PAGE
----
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CVs in English

1 General considerations


The person considering your CV will have very little time to read it. You need to guide them to the most important information as quickly as possible. This means you should

  • eliminate as much irrelevant information as possible
  • eliminate any unnecessary punctuation
  • avoid emphasizing the wrong thing (eg titles)

CVs in English-speaking countries are fundamentally different from CVs in France and elsewhere, in terms of their philosophy, the language they use, their layout and their general appearance.

When writing your CV in English, don't just take your French CV and translate it. You will need to make major changes, and it is usually best to start from scratch, with a clean document and a clear head.

With a French CV, it is possible (although perhaps not advisable) to list your diplomas, your experience and other skills and assume that these will speak for themselves.

On an English CV, however, you need to explain everything that you include. Writing that you have a Master's Degree in Chemistry is not enough. You have to describe what you learned during your degree, what skills you acquired, in other words, what is it about your Master's Degree in Chemistry that makes you ideal for the job.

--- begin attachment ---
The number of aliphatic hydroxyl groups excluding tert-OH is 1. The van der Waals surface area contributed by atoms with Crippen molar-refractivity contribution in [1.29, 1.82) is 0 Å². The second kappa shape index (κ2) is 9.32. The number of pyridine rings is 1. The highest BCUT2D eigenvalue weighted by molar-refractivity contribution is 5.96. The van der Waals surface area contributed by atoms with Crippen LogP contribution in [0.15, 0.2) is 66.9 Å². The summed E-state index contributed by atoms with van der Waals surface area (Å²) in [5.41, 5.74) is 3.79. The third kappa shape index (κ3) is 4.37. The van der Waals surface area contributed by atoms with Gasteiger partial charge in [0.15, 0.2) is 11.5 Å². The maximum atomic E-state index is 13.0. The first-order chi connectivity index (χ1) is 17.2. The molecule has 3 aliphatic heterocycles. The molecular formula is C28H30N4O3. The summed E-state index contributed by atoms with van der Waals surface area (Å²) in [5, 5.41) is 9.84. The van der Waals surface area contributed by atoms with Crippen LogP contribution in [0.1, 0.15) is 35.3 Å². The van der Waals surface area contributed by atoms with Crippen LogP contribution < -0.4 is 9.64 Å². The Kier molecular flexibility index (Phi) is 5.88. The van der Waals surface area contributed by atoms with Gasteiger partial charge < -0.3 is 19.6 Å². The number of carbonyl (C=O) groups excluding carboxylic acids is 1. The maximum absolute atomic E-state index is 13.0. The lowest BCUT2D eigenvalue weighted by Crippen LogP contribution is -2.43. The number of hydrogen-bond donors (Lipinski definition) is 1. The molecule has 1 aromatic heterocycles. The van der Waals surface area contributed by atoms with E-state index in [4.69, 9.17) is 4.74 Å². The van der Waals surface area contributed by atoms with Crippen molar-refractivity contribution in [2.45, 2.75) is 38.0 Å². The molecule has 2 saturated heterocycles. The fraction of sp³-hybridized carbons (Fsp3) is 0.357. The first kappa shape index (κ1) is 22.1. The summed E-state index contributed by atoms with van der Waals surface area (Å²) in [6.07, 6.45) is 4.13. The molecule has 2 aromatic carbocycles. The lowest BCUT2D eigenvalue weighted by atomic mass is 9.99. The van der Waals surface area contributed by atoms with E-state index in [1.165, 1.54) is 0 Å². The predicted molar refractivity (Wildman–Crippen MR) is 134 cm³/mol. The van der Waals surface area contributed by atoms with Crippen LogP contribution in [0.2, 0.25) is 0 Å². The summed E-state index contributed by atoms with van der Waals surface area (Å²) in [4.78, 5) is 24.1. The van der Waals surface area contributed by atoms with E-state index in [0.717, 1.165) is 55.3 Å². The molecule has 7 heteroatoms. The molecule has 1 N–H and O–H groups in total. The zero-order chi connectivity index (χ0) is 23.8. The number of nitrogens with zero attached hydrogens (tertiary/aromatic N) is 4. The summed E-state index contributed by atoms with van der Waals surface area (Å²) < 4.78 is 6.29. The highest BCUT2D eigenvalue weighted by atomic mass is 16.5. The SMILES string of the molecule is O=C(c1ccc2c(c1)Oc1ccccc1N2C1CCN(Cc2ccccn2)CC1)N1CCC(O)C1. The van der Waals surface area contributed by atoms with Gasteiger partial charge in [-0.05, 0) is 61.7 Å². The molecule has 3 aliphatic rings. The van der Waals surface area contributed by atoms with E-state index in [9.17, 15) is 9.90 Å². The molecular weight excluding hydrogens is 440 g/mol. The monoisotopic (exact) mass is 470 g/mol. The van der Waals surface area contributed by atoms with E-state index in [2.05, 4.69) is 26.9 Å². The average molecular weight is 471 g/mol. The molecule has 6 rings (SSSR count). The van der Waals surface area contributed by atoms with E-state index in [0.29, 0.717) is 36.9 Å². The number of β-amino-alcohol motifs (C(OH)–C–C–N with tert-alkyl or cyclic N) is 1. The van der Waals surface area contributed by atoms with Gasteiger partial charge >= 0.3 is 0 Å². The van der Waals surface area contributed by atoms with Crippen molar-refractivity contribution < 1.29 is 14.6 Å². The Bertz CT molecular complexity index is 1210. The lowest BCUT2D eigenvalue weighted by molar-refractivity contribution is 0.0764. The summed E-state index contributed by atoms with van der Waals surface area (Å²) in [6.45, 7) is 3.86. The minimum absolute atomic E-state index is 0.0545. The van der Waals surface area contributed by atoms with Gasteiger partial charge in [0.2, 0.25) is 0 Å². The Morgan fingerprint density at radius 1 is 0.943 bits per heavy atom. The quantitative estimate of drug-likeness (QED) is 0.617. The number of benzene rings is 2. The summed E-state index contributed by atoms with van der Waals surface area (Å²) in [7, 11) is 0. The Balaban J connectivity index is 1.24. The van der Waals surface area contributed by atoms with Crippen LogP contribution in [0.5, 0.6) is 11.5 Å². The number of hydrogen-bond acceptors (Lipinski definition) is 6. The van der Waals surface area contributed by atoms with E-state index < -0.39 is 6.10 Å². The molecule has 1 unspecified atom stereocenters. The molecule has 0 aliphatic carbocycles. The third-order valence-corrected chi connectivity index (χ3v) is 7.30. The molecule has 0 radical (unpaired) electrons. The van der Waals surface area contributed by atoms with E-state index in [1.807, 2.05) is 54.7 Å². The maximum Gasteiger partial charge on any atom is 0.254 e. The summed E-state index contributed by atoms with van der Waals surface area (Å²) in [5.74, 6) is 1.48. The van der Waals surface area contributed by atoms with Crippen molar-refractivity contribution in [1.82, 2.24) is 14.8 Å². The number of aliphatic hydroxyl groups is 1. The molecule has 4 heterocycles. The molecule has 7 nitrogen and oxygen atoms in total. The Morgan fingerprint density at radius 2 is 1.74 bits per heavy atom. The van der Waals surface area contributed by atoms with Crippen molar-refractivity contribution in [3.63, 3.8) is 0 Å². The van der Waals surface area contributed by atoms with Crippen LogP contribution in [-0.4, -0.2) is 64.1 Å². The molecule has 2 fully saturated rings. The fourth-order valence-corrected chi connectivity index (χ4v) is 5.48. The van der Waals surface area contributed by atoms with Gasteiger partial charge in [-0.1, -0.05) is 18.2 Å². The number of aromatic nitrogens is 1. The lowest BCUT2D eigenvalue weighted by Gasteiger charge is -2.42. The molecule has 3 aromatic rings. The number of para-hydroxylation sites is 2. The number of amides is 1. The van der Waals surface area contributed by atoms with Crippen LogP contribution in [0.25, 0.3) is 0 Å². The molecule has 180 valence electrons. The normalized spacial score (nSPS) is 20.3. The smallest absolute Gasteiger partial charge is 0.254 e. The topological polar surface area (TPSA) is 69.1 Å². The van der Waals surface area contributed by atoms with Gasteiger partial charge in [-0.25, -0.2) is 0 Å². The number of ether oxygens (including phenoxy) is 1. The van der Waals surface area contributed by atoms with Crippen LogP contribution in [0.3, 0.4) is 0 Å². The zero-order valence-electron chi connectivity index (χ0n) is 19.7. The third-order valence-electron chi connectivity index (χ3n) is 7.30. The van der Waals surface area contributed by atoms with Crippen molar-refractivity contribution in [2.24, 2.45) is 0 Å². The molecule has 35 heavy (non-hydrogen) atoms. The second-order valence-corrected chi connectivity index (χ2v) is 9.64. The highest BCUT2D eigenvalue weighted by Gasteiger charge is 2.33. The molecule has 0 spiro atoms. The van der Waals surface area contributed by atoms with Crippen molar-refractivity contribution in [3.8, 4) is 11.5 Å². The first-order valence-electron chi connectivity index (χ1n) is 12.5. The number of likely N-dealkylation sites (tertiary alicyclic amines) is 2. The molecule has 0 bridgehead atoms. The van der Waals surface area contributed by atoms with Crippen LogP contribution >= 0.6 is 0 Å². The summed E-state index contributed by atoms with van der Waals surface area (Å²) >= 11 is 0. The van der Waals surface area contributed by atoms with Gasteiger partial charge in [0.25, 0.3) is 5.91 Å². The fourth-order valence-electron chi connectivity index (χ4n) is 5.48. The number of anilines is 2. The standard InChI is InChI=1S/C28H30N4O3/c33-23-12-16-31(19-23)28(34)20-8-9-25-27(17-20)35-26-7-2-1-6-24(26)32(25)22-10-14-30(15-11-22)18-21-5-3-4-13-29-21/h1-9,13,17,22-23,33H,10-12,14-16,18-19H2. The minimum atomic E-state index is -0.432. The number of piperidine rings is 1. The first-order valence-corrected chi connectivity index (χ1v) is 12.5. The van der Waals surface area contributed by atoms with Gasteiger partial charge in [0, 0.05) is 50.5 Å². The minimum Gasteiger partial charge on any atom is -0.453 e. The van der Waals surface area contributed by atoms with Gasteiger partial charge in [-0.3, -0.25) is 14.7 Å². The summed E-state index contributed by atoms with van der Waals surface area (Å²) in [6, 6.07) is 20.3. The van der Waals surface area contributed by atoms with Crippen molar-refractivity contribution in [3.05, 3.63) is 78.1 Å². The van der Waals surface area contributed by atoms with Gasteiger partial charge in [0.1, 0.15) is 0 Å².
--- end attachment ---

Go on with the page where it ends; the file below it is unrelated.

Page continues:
CV fonts

Appearance is also more important on English CVs, and you need to think carefully about layout, fonts and styling. It sounds superficial, since surely what counts is the content, but the style of your CV says a lot about you, just as the way you dress for an interview can create a good or a bad first impression which will influence the final decision.

The formatting of your CV is also a demonstration of your word processing skills. If you write that you can master MS Office (as you probably need to), your CV should demonstrate this.

Naturally, it's also important to eliminate any mistakes. 'Attention to detail' is a soft skill that most employers are interested in. Mistakes will quickly make you seem careless and so unsuitable for the job. Don't hesitate to send your CV to your English teacher for help and advice. Employers will expect you to have done this, and not to do so would suggest that you don't know how to use the resources around you, another shortcoming that will lead to a rejection. Make sure you've done as much work as possible before asking for corrections: the better your CV is when you ask for advice, the better the advice is, because your teacher will be able to concentrate on more advanced points, more subtle nuances rather than being distracted by spelling and grammar.

Finally, you need to think of your CV as a marketing document, as advertising: sell yourself, portray yourself in your best light, make yourself sound attractive. You don't need to lie to do this: you just need to identify your strong points and put them forward using the most positive language.


1  Introduction
2  Header | 3  Education | 4  Experience | 5  The Extra Bits
6  Descriptions | 7  Formatting | 8  British vs American English